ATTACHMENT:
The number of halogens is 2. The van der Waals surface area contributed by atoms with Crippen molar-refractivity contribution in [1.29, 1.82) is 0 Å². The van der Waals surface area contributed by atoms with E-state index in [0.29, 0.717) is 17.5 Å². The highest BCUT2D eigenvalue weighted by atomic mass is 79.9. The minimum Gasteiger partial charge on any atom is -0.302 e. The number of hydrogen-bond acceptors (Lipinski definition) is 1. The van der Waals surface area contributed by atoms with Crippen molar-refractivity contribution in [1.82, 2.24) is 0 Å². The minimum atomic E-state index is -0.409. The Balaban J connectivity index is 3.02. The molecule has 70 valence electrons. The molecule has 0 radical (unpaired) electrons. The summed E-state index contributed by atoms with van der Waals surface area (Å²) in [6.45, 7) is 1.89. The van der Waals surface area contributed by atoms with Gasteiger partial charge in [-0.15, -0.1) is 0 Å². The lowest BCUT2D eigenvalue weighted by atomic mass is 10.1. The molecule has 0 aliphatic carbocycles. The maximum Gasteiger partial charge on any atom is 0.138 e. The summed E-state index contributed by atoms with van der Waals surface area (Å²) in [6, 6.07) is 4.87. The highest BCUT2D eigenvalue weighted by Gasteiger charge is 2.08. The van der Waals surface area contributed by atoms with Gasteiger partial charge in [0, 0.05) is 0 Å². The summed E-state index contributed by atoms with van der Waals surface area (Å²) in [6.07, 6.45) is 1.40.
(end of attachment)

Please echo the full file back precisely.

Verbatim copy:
The number of halogens is 2. The van der Waals surface area contributed by atoms with Crippen molar-refractivity contribution in [1.29, 1.82) is 0 Å². The van der Waals surface area contributed by atoms with E-state index in [0.29, 0.717) is 17.5 Å². The highest BCUT2D eigenvalue weighted by atomic mass is 79.9. The minimum Gasteiger partial charge on any atom is -0.302 e. The number of hydrogen-bond acceptors (Lipinski definition) is 1. The van der Waals surface area contributed by atoms with Crippen molar-refractivity contribution in [1.82, 2.24) is 0 Å². The minimum atomic E-state index is -0.409. The Balaban J connectivity index is 3.02. The molecule has 70 valence electrons. The molecule has 0 radical (unpaired) electrons. The summed E-state index contributed by atoms with van der Waals surface area (Å²) in [6.45, 7) is 1.89. The van der Waals surface area contributed by atoms with Gasteiger partial charge in [-0.15, -0.1) is 0 Å². The lowest BCUT2D eigenvalue weighted by atomic mass is 10.1. The molecule has 0 aliphatic carbocycles. The maximum Gasteiger partial charge on any atom is 0.138 e. The summed E-state index contributed by atoms with van der Waals surface area (Å²) in [6, 6.07) is 4.87. The highest BCUT2D eigenvalue weighted by Gasteiger charge is 2.08. The van der Waals surface area contributed by atoms with Gasteiger partial charge in [0, 0.05) is 0 Å². The summed E-state index contributed by atoms with van der Waals surface area (Å²) in [6.07, 6.45) is 1.40.